In 1931, the Great Depression struck one of the world’s largest economies particularly hard. Once the economic downturn became severe, people began to rush to their banks, and exchanged whatever paper currency they had for physical gold. In isolated incidents, this sort of event is bearable for a bank. However, when a panic sets in and many people start demanding gold for their dollars, banks run the risk of running out of gold. This, of course, is a massive problem, because it then exposes the idea that the money you have isn’t really worth a set amount of gold; after all, if it was, a government would be able to satisfy all trades of paper money for gold. The Bank of England eventually had no choice, it simply wasn’t possible to satisfy the demand for gold anymore, and from then on decided to abandon the gold standard.
This led to a cascading effect internationally. If the world’s largest economy could drop the standard, it was reasoned, the smaller parties should be able to as well. Across the pond in the United States, American banks were also suffering from a run on the banks. Even though most of the top economists surrounding President Roosevelt insisted that the country remain on the gold standard, likening such a move as a blow fatal to western civilization, Roosevelt finally decided to take the plunge. Since you’re reading this article, you can imagine that those fears were slightly overblown. This new type of currency, one that is unbacked by anything but trust, is known as fiat currency.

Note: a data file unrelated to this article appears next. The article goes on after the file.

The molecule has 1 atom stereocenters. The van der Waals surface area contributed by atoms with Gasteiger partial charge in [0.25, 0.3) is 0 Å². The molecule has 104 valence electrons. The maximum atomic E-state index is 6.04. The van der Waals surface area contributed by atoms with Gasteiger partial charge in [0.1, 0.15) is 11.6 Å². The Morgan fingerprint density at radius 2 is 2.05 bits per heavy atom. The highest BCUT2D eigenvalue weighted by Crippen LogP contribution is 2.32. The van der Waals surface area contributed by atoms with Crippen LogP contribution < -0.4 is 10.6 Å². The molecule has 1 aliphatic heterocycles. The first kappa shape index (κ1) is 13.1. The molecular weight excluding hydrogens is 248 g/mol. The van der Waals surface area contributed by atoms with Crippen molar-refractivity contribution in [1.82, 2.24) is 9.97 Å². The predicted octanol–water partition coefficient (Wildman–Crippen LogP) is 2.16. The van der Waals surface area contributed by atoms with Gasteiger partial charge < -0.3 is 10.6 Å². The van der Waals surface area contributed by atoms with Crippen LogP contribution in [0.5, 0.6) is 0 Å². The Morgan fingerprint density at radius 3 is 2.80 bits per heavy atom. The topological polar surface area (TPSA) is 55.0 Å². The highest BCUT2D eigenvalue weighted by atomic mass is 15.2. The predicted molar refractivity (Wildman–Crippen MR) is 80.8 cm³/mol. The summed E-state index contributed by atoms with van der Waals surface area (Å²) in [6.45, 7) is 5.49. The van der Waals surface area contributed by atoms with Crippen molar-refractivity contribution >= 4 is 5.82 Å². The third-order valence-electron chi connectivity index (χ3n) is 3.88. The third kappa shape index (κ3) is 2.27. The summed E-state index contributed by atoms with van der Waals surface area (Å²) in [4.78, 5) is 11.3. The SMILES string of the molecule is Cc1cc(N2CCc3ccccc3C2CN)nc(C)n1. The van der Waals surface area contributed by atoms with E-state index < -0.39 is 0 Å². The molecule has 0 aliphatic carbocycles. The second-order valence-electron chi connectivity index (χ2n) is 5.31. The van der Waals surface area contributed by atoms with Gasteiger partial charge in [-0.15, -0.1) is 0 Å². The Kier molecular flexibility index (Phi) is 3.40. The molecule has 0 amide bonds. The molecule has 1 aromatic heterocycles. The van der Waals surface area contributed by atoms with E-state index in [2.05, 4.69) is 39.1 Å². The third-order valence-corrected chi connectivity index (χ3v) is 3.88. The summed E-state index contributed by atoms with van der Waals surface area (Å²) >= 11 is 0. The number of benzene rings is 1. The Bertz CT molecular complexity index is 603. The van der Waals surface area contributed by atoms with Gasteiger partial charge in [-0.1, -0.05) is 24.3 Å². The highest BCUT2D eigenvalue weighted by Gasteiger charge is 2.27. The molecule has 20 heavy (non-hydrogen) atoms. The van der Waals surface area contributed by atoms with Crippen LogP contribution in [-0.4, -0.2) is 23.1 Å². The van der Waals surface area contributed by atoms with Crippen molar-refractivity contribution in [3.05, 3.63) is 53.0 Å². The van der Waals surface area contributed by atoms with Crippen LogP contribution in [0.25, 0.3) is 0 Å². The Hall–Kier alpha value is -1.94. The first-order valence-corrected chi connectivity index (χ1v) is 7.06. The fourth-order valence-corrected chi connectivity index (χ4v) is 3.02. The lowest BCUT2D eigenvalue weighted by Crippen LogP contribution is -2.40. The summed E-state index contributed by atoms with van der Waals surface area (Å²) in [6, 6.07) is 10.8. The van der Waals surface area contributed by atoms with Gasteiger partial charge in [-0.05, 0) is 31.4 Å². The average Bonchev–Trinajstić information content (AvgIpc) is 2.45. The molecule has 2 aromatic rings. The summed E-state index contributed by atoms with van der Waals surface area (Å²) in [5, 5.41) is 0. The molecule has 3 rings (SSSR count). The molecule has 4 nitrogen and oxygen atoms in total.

As it was shown by gold, the value we give to a commodity is really just in the impression we have in it. Gold is valuable simply because we believe it to be valuable, not because it has a particular utility. Likewise, fiat currency’s value is decided by its supply as well as its demand. Even without a massive event like the Great Depression to spur such a switch, the use of fiat currency is a pragmatic choice for the vast majority of countries: countries without any gold, or the means to acquire gold, have to have some sort of money system, and growing countries also need a more efficient way to control the money supply when gold’s value is entirely controlled by people’s perception of it. That doesn’t mean that fiat currency is imaginary. Now, the value of the US dollar is tied to the overall value of the economy. If the economy falters, that’s reflected in the decreased purchasing power of the dollar. However, now government’s have a lot more flexibility with controlling the money supply, as they can print more money than there is gold. These days, the value of money isn’t arbitrary, despite what many opponents of fiat claim it to be. Fiat currencies are pegged to a purchasing power, which means a country can’t just ramp up their money printers to buy more goods from other countries. Just like gold and other commodity currencies, the value we place in fiat currencies is fueled not only by our desire for it, but what we can do with it. After all, who would want a currency you can’t buy anything with?